01/24/13 Influenza continues to be a concern in Indiana, as state health officials are now reporting 40 deaths due to flu-related illness. Of the 40 deaths, 38 individuals had underlying medical conditions such as heart disease, diabetes, asthma and renal disease. A large majority of the deaths, 33, have occurred in individuals older than 65 years and two of the deaths occurred in individuals younger than 18 years.

State health officials encourage all Hoosiers to get vaccinated to help protect against the flu. A flu shot locator can be found on the Indiana State Department of Health website at www.StateHealth.in.gov or by visiting www.Flu.gov. The CDC has reported this season’s flu vaccine as being approximately 62 percent effective. Health officials stress that while the flu vaccine does not guarantee immunity, it is still the best protection from flu.

“While everyone should get their flu vaccine, individuals with underlying medical conditions are clearly at high risk this season and absolutely need to be vaccinated,” said State Health Commissioner William C. VanNess II, M.D. “Flu activity remains high and we simply don’t know if it has peaked yet. Continue to wash your hands often, cover your cough and stay home if you are sick.”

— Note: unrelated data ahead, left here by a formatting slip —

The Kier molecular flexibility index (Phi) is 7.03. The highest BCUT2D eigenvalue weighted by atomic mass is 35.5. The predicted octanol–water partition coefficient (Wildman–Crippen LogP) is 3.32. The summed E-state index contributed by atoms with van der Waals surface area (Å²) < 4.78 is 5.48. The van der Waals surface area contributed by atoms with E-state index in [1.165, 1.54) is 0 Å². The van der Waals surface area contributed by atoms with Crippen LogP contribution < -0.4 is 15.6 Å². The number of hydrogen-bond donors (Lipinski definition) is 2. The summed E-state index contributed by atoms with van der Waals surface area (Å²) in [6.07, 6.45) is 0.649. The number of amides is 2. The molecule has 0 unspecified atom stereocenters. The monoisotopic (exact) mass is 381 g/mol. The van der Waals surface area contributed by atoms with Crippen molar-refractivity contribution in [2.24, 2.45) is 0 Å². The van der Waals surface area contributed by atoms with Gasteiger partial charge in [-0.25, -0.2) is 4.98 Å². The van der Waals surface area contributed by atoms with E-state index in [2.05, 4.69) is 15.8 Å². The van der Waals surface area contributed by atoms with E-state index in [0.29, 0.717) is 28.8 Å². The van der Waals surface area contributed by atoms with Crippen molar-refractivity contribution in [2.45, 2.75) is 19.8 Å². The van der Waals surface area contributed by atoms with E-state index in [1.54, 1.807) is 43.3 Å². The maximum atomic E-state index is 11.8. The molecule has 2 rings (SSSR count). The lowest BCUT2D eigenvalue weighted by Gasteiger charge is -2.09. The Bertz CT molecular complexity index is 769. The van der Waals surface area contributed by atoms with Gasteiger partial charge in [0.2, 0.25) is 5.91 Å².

This season’s vaccine offers protection against the three most common strains of influenza: H3N2, H1N1 and Influenza B. The H3N2 strain appears to be predominant thus far in the 2012/13 flu season.

Flu vaccination is recommended for anyone six months of age or older. It is especially important for those at higher risk of complications related to the flu, to get vaccinated. High risk individuals include pregnant women, young children, people with chronic illnesses and/or compromised immune systems and the elderly.

Symptoms of influenza include: high fever, headache, fatigue, cough, muscle aches and sore throat. Health officials encourage anyone experiencing these symptoms to contact their health care provider.

Thorough and frequent hand washing, covering your cough with a tissue or your sleeve and staying home when you are sick can all help reduce the spread of the flu.